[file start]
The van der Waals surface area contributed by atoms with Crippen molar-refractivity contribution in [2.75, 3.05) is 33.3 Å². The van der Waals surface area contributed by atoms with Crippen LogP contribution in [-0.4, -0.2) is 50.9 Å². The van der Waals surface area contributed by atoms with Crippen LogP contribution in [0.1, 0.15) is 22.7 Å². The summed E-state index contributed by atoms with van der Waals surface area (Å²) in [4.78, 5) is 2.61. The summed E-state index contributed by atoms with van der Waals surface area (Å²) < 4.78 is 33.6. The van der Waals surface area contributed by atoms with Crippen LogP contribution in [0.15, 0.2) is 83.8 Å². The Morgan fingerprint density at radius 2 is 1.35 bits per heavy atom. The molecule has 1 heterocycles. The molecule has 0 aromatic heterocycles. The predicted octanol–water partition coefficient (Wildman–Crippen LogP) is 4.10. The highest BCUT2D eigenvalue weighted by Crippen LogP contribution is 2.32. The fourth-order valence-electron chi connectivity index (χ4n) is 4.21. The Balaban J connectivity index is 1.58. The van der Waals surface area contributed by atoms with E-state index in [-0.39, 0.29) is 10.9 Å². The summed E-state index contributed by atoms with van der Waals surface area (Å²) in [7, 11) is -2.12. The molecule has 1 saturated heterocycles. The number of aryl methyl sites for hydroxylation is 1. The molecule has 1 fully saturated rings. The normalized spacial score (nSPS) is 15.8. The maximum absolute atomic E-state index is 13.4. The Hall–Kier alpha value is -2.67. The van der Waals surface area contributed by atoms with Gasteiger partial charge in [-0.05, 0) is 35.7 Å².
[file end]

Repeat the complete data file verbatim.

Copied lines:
The van der Waals surface area contributed by atoms with Crippen molar-refractivity contribution in [2.75, 3.05) is 33.3 Å². The van der Waals surface area contributed by atoms with Crippen LogP contribution in [-0.4, -0.2) is 50.9 Å². The van der Waals surface area contributed by atoms with Crippen LogP contribution in [0.1, 0.15) is 22.7 Å². The summed E-state index contributed by atoms with van der Waals surface area (Å²) in [4.78, 5) is 2.61. The summed E-state index contributed by atoms with van der Waals surface area (Å²) < 4.78 is 33.6. The van der Waals surface area contributed by atoms with Crippen LogP contribution in [0.15, 0.2) is 83.8 Å². The Morgan fingerprint density at radius 2 is 1.35 bits per heavy atom. The molecule has 1 heterocycles. The molecule has 0 aromatic heterocycles. The predicted octanol–water partition coefficient (Wildman–Crippen LogP) is 4.10. The highest BCUT2D eigenvalue weighted by Crippen LogP contribution is 2.32. The fourth-order valence-electron chi connectivity index (χ4n) is 4.21. The Balaban J connectivity index is 1.58. The van der Waals surface area contributed by atoms with E-state index in [-0.39, 0.29) is 10.9 Å². The summed E-state index contributed by atoms with van der Waals surface area (Å²) in [7, 11) is -2.12. The molecule has 1 saturated heterocycles. The number of aryl methyl sites for hydroxylation is 1. The molecule has 1 fully saturated rings. The normalized spacial score (nSPS) is 15.8. The maximum absolute atomic E-state index is 13.4. The Hall–Kier alpha value is -2.67. The van der Waals surface area contributed by atoms with Gasteiger partial charge in [-0.05, 0) is 35.7 Å².